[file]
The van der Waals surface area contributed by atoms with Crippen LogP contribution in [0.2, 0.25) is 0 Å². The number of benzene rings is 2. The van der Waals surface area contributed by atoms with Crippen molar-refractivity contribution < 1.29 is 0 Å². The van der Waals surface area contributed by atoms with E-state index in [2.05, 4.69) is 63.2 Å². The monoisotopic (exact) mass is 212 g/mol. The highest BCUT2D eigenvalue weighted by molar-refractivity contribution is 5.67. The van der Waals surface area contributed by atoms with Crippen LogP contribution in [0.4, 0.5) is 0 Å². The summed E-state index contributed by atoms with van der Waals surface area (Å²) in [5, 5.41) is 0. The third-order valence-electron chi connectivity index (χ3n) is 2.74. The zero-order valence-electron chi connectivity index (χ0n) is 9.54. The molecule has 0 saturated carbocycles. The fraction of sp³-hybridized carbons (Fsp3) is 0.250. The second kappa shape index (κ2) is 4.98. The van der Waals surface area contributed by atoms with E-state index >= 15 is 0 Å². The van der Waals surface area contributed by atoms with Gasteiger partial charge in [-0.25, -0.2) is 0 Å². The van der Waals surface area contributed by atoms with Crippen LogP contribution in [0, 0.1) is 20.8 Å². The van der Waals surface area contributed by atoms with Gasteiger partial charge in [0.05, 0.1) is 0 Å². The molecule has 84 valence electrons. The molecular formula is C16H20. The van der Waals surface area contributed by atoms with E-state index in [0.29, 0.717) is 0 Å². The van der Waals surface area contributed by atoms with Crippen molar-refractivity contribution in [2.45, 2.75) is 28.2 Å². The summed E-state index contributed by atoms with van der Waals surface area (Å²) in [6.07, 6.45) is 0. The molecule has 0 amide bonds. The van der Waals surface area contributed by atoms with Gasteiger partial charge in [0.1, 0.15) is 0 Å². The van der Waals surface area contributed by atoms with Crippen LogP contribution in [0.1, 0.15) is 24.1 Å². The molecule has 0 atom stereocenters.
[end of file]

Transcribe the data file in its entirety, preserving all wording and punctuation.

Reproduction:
The van der Waals surface area contributed by atoms with Crippen LogP contribution in [0.2, 0.25) is 0 Å². The number of benzene rings is 2. The van der Waals surface area contributed by atoms with Crippen molar-refractivity contribution < 1.29 is 0 Å². The van der Waals surface area contributed by atoms with E-state index in [2.05, 4.69) is 63.2 Å². The monoisotopic (exact) mass is 212 g/mol. The highest BCUT2D eigenvalue weighted by molar-refractivity contribution is 5.67. The van der Waals surface area contributed by atoms with Crippen LogP contribution in [0.4, 0.5) is 0 Å². The summed E-state index contributed by atoms with van der Waals surface area (Å²) in [5, 5.41) is 0. The third-order valence-electron chi connectivity index (χ3n) is 2.74. The zero-order valence-electron chi connectivity index (χ0n) is 9.54. The molecule has 0 saturated carbocycles. The fraction of sp³-hybridized carbons (Fsp3) is 0.250. The second kappa shape index (κ2) is 4.98. The van der Waals surface area contributed by atoms with E-state index >= 15 is 0 Å². The van der Waals surface area contributed by atoms with Gasteiger partial charge in [-0.25, -0.2) is 0 Å². The van der Waals surface area contributed by atoms with Crippen LogP contribution in [0, 0.1) is 20.8 Å². The van der Waals surface area contributed by atoms with Gasteiger partial charge in [0.05, 0.1) is 0 Å². The molecule has 84 valence electrons. The molecular formula is C16H20. The van der Waals surface area contributed by atoms with E-state index in [0.29, 0.717) is 0 Å². The van der Waals surface area contributed by atoms with Crippen molar-refractivity contribution in [2.45, 2.75) is 28.2 Å². The summed E-state index contributed by atoms with van der Waals surface area (Å²) in [6.07, 6.45) is 0. The molecule has 0 amide bonds. The van der Waals surface area contributed by atoms with Gasteiger partial charge in [0.1, 0.15) is 0 Å². The van der Waals surface area contributed by atoms with Crippen LogP contribution in [0.1, 0.15) is 24.1 Å². The molecule has 0 atom stereocenters.